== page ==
India, a developing economy has immense growth prospects in the world. Whilst the effort towards the said long-term growth is certain and fruitful, the path towards it may be a gradual trajectory. The world today is surrounded by uncertainties that affect the conduct of life in every manner. VUCA is the abbreviation that perfectly describes the world today. It is a world that sees volatility, uncertainty, complexity, and ambiguity in our day-to-day conduct of businesses. This phenomenon can be witnessed through the state of the global capital markets and how a growing developing economy like India is sailing through this storm. 

India is a thriving ground for the inflow of foreign investment being an emerging economy and this in turn makes room for a great return on investment. Foreign investment in India comes through Foreign Direct Investment (FDI) and Foreign Portfolio Investment (FPIs); the latter comprises Foreign Institutional Investors (FIIs) that invest in the country’s markets. Institutional investors have the benefit of having a huge amount of capital, alongside other resources. Thus, they trade in larger quantities as compared to a retail investor. It can be understood that institutional investors are market makers and if there is any action taken by them, whether it is desirable or not, it has a short-term effect on the markets. In an integrated world, foreign investment has become a necessity to support a country’s growth as it assists in capital building and boosts investor confidence in the capital markets. 

Even with a global healthcare crisis that showcased the impending gaps in the logistical and supply side of the economy, India has continued to be a favoured country for foreign investment. FDI equity inflow in India for FY2021-22 stood at $ 83.57 billion. Indian economy showed stability as compared to FY2020-21 and this trend of foreign investment continued till early 2022. 

Any economy in the 21st century is sensitive to shifts in geopolitics. The conflict in Ukraine has invariably had an effect on an economy as invested in the globalised supply chain as India. India has economic ties for trade and knowledge exchange with both the countries; India imports sunflower oil, inorganic chemicals, plastics, iron and steel etc. This meant that supply to India for the same was disrupted, that in turn, resulted in a shortage leading to these products becoming costlier. Disruption in the supply chain leads to a cycle of inflation wherein the demand for goods and services is not being met. For investors, whether institutional or retail, such incidents bring distress and may trigger panic selling. This is reflected in the risk appetite of investors indicating moving their investments to the debt markets - which are a safer bet. Interest rate hike in the United States which was a measure to tackle inflation due to the globalised effect of the Ukraine conflict resulted in weak market sentiment. FIIs gradually started aggressively selling off their stake in the Indian equity market and moved on to the US debt market. Since institutional investors invest huge amounts in the markets, during disruptions they are bound to move to safer options such as debt.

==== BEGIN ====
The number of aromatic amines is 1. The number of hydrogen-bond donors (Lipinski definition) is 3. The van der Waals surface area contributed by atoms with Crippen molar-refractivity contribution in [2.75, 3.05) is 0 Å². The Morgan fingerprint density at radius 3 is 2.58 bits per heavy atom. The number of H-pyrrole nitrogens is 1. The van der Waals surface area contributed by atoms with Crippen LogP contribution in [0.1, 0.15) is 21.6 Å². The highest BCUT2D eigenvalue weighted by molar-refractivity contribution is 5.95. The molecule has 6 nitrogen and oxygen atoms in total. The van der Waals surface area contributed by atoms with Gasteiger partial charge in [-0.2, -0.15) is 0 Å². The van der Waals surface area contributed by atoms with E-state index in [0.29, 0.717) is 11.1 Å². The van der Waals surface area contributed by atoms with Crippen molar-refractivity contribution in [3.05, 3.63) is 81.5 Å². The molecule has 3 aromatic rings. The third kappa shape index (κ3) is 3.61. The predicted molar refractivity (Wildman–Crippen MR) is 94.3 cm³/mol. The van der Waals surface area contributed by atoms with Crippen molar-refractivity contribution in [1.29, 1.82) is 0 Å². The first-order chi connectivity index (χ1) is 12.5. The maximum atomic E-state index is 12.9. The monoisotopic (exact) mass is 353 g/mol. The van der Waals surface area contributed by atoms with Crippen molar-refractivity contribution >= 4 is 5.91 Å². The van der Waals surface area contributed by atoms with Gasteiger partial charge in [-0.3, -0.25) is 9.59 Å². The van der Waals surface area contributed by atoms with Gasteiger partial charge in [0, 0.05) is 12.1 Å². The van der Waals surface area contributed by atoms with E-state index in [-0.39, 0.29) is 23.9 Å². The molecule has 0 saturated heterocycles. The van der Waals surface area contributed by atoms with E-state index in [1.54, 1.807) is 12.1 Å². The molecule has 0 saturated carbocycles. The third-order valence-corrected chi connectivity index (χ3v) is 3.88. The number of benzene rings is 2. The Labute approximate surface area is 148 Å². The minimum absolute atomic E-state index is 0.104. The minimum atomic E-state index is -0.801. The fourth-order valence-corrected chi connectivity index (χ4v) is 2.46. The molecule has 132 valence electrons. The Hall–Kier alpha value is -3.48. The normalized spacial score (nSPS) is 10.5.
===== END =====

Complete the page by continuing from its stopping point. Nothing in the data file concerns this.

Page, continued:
While India continues to evaluate and implement measures to tackle inflation, the stake sold off by FIIs is being absorbed by DIIs as a measure of stability. One can derive that the current market sell-off is a short-term phenomenon and that markets in the long-term always show promise. Additionally, the growth of the Indian economy is not always linear but, in an upward trajectory establishing that continued implementation of macroeconomic measures for stability proves to reaffirm market sentiment. 

While capital markets are an important factor for assessing economic growth and prospects, private investment avenues also add on to the growth agenda of an economy such as India. Keeping an eye on the future prospects, India is becoming a startup hub, bringing innovative solutions to complex problems. This sows the seed for future companies that will grow with funding, promote entrepreneurship and create jobs within the economy.

Private equity and venture capital firms invested INR 5.5 lakh crore ($ 76.38 bn)  in Indian startups in the year 2021. Undoubtedly, private investment while riskier aids in building the foundation for the growth opportunities in the Indian market. There is no world without risk; VUCA is a continuous phase that needs to be mitigated. With continued government initiatives and support, as well as the involvement of private players it is evident that investment opportunities in India will evolve and add to its growth trajectory. India will continue to face challenges, both in the short-term as well as the long haul, and a vision that is full of holistic development is what will push the nation to its full potential.

This is co-authored by Kamiya Arya and Karthik Vadapalli. 

We are India's national investment facilitation agency.


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